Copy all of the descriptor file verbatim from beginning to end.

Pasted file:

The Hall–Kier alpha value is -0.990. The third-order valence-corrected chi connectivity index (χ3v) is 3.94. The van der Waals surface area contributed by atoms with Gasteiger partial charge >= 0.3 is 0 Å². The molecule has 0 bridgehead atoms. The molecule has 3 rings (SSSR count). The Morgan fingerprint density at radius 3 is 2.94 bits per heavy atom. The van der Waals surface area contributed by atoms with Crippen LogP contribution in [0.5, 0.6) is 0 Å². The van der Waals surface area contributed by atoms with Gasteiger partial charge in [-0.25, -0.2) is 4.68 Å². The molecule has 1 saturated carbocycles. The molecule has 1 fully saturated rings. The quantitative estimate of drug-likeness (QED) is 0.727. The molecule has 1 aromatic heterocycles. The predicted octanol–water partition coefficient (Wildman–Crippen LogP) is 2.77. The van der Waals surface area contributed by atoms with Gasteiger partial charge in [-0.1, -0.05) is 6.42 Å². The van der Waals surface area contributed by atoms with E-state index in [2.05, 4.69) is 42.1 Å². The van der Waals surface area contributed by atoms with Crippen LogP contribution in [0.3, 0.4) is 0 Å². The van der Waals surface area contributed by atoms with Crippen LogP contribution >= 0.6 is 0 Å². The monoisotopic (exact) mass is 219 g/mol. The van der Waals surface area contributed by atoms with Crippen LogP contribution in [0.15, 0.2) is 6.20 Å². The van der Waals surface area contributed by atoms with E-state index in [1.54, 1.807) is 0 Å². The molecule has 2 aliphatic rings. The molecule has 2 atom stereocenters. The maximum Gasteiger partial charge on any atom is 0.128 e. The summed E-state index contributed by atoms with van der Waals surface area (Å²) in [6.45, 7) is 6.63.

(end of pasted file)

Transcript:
The Hall–Kier alpha value is -0.990. The third-order valence-corrected chi connectivity index (χ3v) is 3.94. The van der Waals surface area contributed by atoms with Gasteiger partial charge >= 0.3 is 0 Å². The molecule has 0 bridgehead atoms. The molecule has 3 rings (SSSR count). The Morgan fingerprint density at radius 3 is 2.94 bits per heavy atom. The van der Waals surface area contributed by atoms with Crippen LogP contribution in [0.5, 0.6) is 0 Å². The van der Waals surface area contributed by atoms with Gasteiger partial charge in [-0.25, -0.2) is 4.68 Å². The molecule has 1 saturated carbocycles. The molecule has 1 fully saturated rings. The quantitative estimate of drug-likeness (QED) is 0.727. The molecule has 1 aromatic heterocycles. The predicted octanol–water partition coefficient (Wildman–Crippen LogP) is 2.77. The van der Waals surface area contributed by atoms with Gasteiger partial charge in [-0.1, -0.05) is 6.42 Å². The van der Waals surface area contributed by atoms with E-state index in [2.05, 4.69) is 42.1 Å². The van der Waals surface area contributed by atoms with Crippen LogP contribution in [0.3, 0.4) is 0 Å². The van der Waals surface area contributed by atoms with Crippen LogP contribution >= 0.6 is 0 Å². The monoisotopic (exact) mass is 219 g/mol. The van der Waals surface area contributed by atoms with Crippen LogP contribution in [0.15, 0.2) is 6.20 Å². The van der Waals surface area contributed by atoms with E-state index in [1.54, 1.807) is 0 Å². The molecule has 2 aliphatic rings. The molecule has 2 atom stereocenters. The maximum Gasteiger partial charge on any atom is 0.128 e. The summed E-state index contributed by atoms with van der Waals surface area (Å²) in [6.45, 7) is 6.63.